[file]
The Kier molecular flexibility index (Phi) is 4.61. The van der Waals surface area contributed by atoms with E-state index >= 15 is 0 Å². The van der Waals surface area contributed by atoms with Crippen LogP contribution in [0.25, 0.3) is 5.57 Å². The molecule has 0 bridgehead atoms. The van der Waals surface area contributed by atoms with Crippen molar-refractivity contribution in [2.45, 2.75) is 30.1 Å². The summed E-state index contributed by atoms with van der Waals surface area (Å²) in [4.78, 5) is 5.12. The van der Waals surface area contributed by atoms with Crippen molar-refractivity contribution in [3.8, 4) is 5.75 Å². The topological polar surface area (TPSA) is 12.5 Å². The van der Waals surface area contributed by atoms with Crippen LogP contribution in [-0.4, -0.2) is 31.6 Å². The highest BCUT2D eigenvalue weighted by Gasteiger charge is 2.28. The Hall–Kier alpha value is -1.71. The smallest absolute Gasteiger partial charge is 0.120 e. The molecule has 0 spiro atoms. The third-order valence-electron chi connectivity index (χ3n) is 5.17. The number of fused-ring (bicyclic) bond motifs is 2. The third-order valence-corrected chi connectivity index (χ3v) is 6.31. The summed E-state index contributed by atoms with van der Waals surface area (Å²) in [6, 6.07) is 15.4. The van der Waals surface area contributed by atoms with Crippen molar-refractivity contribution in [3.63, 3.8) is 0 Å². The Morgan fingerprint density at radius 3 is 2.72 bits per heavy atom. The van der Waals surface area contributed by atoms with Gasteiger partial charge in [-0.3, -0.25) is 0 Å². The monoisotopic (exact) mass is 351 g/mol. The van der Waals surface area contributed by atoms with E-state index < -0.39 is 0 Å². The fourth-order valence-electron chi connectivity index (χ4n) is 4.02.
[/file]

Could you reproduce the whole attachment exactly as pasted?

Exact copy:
The Kier molecular flexibility index (Phi) is 4.61. The van der Waals surface area contributed by atoms with E-state index >= 15 is 0 Å². The van der Waals surface area contributed by atoms with Crippen LogP contribution in [0.25, 0.3) is 5.57 Å². The molecule has 0 bridgehead atoms. The van der Waals surface area contributed by atoms with Crippen molar-refractivity contribution in [2.45, 2.75) is 30.1 Å². The summed E-state index contributed by atoms with van der Waals surface area (Å²) in [4.78, 5) is 5.12. The van der Waals surface area contributed by atoms with Crippen molar-refractivity contribution in [3.8, 4) is 5.75 Å². The topological polar surface area (TPSA) is 12.5 Å². The van der Waals surface area contributed by atoms with Crippen LogP contribution in [-0.4, -0.2) is 31.6 Å². The highest BCUT2D eigenvalue weighted by Gasteiger charge is 2.28. The Hall–Kier alpha value is -1.71. The smallest absolute Gasteiger partial charge is 0.120 e. The molecule has 0 spiro atoms. The third-order valence-electron chi connectivity index (χ3n) is 5.17. The number of fused-ring (bicyclic) bond motifs is 2. The third-order valence-corrected chi connectivity index (χ3v) is 6.31. The summed E-state index contributed by atoms with van der Waals surface area (Å²) in [6, 6.07) is 15.4. The van der Waals surface area contributed by atoms with Crippen molar-refractivity contribution in [3.63, 3.8) is 0 Å². The Morgan fingerprint density at radius 3 is 2.72 bits per heavy atom. The van der Waals surface area contributed by atoms with Gasteiger partial charge in [-0.3, -0.25) is 0 Å². The monoisotopic (exact) mass is 351 g/mol. The van der Waals surface area contributed by atoms with E-state index < -0.39 is 0 Å². The fourth-order valence-electron chi connectivity index (χ4n) is 4.02.